MANIPULATION OF PLANT IMMUNITY AND AUTOPHAGY BY PATHOGENS
Many filamentous plant pathogens including fungi and oomycetes are accommodated within the host cells through specialized cellular structures. For instance, some filamentous plant pathogens form specialized infection structures termed haustoria to deliver effector proteins that can modulate host immunity or mediate nutrient uptake. However, little is known about molecular mechanisms underlying microbial accommodation inside the plant cells. Our aim is to characterize the host processes required for accommodation of filamentous plant pathogens inside the plant cells with a specific focus on illustrating the role of plant endomembrane transport system and identify perturbations caused by the pathogens.
These processes have been difficult to dissect using standard genetic approaches due to overlap between focal immunity and plant development. We recently discovered that some of the Pathogen secreted effectors specifically accumulate around haustoria (perihaustorial effectors) and provide an excellent alternative to study plant focal immunity (Bozkurt et al., 2011, Saunders et al., 2012).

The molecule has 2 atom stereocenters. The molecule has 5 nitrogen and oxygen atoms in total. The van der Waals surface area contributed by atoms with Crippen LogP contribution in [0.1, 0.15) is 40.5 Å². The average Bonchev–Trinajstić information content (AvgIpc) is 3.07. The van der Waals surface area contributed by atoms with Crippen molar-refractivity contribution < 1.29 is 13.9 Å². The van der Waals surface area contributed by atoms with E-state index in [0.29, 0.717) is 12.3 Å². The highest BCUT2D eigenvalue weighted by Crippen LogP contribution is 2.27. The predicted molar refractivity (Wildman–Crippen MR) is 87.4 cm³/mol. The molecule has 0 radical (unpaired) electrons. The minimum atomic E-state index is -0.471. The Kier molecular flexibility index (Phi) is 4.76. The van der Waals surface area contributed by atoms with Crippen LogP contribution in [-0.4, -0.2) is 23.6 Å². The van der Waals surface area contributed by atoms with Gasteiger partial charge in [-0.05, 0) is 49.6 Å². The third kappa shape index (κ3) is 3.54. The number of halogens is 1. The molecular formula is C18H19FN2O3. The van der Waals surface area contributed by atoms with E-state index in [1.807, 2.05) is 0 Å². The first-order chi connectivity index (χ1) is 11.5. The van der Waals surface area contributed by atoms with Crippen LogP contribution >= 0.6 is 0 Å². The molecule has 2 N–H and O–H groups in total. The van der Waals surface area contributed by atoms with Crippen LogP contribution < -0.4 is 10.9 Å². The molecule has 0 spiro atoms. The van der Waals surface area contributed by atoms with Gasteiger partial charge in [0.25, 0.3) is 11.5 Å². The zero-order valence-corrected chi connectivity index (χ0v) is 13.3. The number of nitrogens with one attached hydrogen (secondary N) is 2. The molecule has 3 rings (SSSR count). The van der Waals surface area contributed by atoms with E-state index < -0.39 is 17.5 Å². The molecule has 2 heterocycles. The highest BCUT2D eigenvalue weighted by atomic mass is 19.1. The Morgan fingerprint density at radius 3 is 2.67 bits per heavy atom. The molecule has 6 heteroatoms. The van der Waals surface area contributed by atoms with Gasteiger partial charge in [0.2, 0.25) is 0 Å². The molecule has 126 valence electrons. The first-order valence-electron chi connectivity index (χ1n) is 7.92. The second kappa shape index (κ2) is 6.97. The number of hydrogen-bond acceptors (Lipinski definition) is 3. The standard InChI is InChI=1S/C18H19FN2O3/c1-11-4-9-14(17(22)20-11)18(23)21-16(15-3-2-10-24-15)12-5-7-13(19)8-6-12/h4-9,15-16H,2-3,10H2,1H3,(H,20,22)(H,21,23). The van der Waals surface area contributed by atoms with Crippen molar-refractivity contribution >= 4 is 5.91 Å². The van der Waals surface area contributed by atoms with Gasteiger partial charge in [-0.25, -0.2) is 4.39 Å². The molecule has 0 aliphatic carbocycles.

We deploy perihaustorial effectors as molecular probes and use a multifaceted approach including cell biology, biochemical and genetic methods to investigate the mechanisms and perturbations in host endomembrane system within the plant cells that accommodate haustoria.
More recently, our work on effector biology shed light on how plant pathogens manipulate autophagy to enable infection. This work highlighted the extensive remodeling of endomembrane compartments during plant-microbe interactions and opened up novel perspectives in understanding the role of autophagy in plant immunity.
We mainly use haustoria forming oomycete pathogens such as Phytophthora infestans and Peronospora tabacina as well as some fungal species, which can infect the model solanaceous plant Nicotiana benthamiana.
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